return isset( get_option( ‘acme-supported-post-types’ ) [get_post_type( get_the_ID() )] );

    I think it’s a cleaner solution, since you don’t have to compare anything – you just ask if the value that you’re looking for actually exists. Though I’m not sure if this would be a recommended practice if you plan to publish that code, unless you warn the potential users about technical requirements. In fact, I recently had to modify a similar function in a plugin that I’m selling because some users were still in 5.3 and 5.2.

    • Tom

      This is a really nice solution; however, I can’t guarantee that the host running WordPress has 5.4. available.

      Then again, you already hit the nail on the head: I have to use features that I know are guaranteed to be applicable across all hosted.

  3. Darshan Sawardekar

    I may be old fashioned in saying this, but I prefer the first approach. One liners look nice, but not when it’s 11 pm, and the deadline was 3 days ago!

    • erm3nda

      hahah, true, but that is here to let you use the next time :D

    • Tom

      That’s true!

      If one line takes a person longer to parse than not (and a lot of it has to do with familiarity with not only the WordPress API but the PHP API, as well) then going a slightly more verbose route is okay.

  4. Chris Wallace

    One thing I’ve been taught through WordPress is that it is better to write code that is easy for a developer to read than to write clever code that may condense your logic down to a single line like this.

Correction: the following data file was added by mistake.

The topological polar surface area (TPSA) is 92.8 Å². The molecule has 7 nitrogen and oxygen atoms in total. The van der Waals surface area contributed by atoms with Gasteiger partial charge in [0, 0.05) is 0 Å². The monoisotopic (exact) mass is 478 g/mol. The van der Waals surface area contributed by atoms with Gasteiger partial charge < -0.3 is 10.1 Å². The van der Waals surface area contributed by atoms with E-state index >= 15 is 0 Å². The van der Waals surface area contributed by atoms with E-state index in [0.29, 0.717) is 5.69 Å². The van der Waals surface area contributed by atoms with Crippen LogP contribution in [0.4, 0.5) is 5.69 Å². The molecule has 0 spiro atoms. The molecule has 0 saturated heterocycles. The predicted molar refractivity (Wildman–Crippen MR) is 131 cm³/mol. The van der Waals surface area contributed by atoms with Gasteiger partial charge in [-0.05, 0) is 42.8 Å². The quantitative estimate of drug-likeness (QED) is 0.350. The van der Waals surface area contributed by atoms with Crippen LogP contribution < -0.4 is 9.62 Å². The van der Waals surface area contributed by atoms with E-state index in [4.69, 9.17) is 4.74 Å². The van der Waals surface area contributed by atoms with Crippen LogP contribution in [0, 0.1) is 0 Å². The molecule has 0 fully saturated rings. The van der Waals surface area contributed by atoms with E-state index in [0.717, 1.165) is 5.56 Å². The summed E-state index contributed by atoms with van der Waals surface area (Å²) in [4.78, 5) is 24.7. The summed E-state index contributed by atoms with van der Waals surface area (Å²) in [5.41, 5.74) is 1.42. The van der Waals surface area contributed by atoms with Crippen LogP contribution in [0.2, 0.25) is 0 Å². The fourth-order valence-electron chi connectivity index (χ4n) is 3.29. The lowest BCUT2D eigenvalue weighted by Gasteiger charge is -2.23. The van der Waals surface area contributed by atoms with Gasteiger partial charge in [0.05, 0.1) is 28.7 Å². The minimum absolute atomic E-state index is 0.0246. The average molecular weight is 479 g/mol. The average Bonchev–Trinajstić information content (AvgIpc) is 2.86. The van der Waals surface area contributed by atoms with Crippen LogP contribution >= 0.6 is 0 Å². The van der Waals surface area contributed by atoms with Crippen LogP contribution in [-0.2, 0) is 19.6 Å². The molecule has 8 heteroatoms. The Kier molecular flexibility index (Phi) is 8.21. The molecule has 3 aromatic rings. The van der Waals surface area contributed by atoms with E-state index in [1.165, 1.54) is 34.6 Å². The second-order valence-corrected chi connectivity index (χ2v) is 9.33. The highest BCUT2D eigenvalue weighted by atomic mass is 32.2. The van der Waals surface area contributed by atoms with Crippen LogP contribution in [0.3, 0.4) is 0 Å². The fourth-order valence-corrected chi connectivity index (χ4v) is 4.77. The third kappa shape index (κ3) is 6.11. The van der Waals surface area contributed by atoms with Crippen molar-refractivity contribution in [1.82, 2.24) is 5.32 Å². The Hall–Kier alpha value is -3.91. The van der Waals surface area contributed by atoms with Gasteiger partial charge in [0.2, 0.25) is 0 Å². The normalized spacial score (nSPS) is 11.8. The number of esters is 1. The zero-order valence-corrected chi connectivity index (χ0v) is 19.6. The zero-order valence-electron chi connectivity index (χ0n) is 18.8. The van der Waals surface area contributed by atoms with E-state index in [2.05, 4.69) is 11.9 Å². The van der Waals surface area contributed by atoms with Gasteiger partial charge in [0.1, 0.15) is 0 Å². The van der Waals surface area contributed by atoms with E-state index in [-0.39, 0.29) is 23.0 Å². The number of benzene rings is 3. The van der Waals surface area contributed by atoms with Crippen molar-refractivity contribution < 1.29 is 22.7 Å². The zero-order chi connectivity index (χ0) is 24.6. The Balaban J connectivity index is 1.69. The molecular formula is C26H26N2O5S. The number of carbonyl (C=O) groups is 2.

Some developers spend a lot of time trying to write clever code instead of writing in a way that makes it readable by other humans. Depending on the reasons (performance improvements, whether the code is used just by me or other contributors, etc.) I prefer brevity over verbosity but also prefer to write code that is easy to follow.

    • Tom

      Indeed – the Codex even says this much, but the point, at least in this case, isn’t meant to be clever, it’s just much to be a bit more consolidated.

      For example, my rule of thumb is that I generally – not always – but generally create variables if I am going to need the data more than once. In this case, I don’t need the information more than once and the is_arrayis easy enough to understand to so that it’s relatively clear as to what’s happening.

      I realize this is predicated on the fact that people are aware with is_array, but this is also something that I think can be done on a case-by-case basis, not as a prescriptive idea for all code.

  5. Kaiser

    I’m definitely a fan of one liners. Just not in one line. When something like is_array() has two arguments, I prefer putting each argument on its own line. That makes it much easier readable. Even when it’s already 3pm.

    • Tom

      Yeah – that’s a good point and something that we see often throughout WordPress code.

  6. Chris Howard


    I can’t help but say… the next step would be to add arguments to the function like:


    so it is totally “dumb” and therefore re-usable.

    • Tom

      For sure – thanks for adding this.

  7. Kaspars

    I know this isn’t your point, but one could use array_key_exists() instead of in_array() to avoid array_keys(), which would result in something like this:

    return array_key_exists( get_post_type (), get_option( ‘acme-supported-post-types’ ) );

    • Tom

      Indeed – this is a good tip and I’m happy you’ve shared it, Kaspars!

    • Anh Tran

      Nice solution. I think it runs quicker than in_array() version since it doesn’t have to get array keys.

      • Tom

        That’d make for an interesting test – whenever I have some time, it might be fun to run some timers on that, but I suspect that we wouldn’t see much of a chance until there’s a large data set, you know?

        Even still – good thoughts, Anh!